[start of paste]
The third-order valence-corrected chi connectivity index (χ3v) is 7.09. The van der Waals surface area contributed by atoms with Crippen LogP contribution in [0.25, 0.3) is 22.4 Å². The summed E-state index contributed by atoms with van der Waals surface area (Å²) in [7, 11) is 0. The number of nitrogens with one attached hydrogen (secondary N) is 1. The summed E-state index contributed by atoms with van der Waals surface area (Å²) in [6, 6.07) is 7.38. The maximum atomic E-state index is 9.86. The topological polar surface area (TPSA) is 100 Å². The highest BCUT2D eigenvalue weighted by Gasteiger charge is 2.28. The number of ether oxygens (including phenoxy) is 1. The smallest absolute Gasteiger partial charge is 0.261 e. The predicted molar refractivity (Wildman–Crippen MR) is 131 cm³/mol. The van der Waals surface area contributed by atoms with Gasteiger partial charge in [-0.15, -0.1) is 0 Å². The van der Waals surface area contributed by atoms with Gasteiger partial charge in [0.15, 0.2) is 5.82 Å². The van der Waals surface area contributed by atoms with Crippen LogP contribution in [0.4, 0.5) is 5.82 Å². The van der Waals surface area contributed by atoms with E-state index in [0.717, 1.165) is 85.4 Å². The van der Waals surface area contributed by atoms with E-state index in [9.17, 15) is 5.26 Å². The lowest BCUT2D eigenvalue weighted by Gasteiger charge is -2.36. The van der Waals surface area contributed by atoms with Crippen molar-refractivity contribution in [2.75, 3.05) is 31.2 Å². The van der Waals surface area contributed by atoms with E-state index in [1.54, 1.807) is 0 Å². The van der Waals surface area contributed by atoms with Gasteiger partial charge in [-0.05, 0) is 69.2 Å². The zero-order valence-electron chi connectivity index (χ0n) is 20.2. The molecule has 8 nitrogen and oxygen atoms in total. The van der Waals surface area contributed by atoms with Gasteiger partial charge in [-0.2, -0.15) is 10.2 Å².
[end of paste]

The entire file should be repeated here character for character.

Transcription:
The third-order valence-corrected chi connectivity index (χ3v) is 7.09. The van der Waals surface area contributed by atoms with Crippen LogP contribution in [0.25, 0.3) is 22.4 Å². The summed E-state index contributed by atoms with van der Waals surface area (Å²) in [7, 11) is 0. The number of nitrogens with one attached hydrogen (secondary N) is 1. The summed E-state index contributed by atoms with van der Waals surface area (Å²) in [6, 6.07) is 7.38. The maximum atomic E-state index is 9.86. The topological polar surface area (TPSA) is 100 Å². The highest BCUT2D eigenvalue weighted by Gasteiger charge is 2.28. The number of ether oxygens (including phenoxy) is 1. The smallest absolute Gasteiger partial charge is 0.261 e. The predicted molar refractivity (Wildman–Crippen MR) is 131 cm³/mol. The van der Waals surface area contributed by atoms with Gasteiger partial charge in [-0.15, -0.1) is 0 Å². The van der Waals surface area contributed by atoms with Gasteiger partial charge in [0.15, 0.2) is 5.82 Å². The van der Waals surface area contributed by atoms with Crippen LogP contribution in [0.4, 0.5) is 5.82 Å². The van der Waals surface area contributed by atoms with E-state index in [0.717, 1.165) is 85.4 Å². The van der Waals surface area contributed by atoms with E-state index in [9.17, 15) is 5.26 Å². The lowest BCUT2D eigenvalue weighted by Gasteiger charge is -2.36. The van der Waals surface area contributed by atoms with Crippen molar-refractivity contribution in [2.75, 3.05) is 31.2 Å². The van der Waals surface area contributed by atoms with E-state index in [1.54, 1.807) is 0 Å². The van der Waals surface area contributed by atoms with Gasteiger partial charge in [-0.05, 0) is 69.2 Å². The zero-order valence-electron chi connectivity index (χ0n) is 20.2. The molecule has 8 nitrogen and oxygen atoms in total. The van der Waals surface area contributed by atoms with Gasteiger partial charge in [-0.2, -0.15) is 10.2 Å².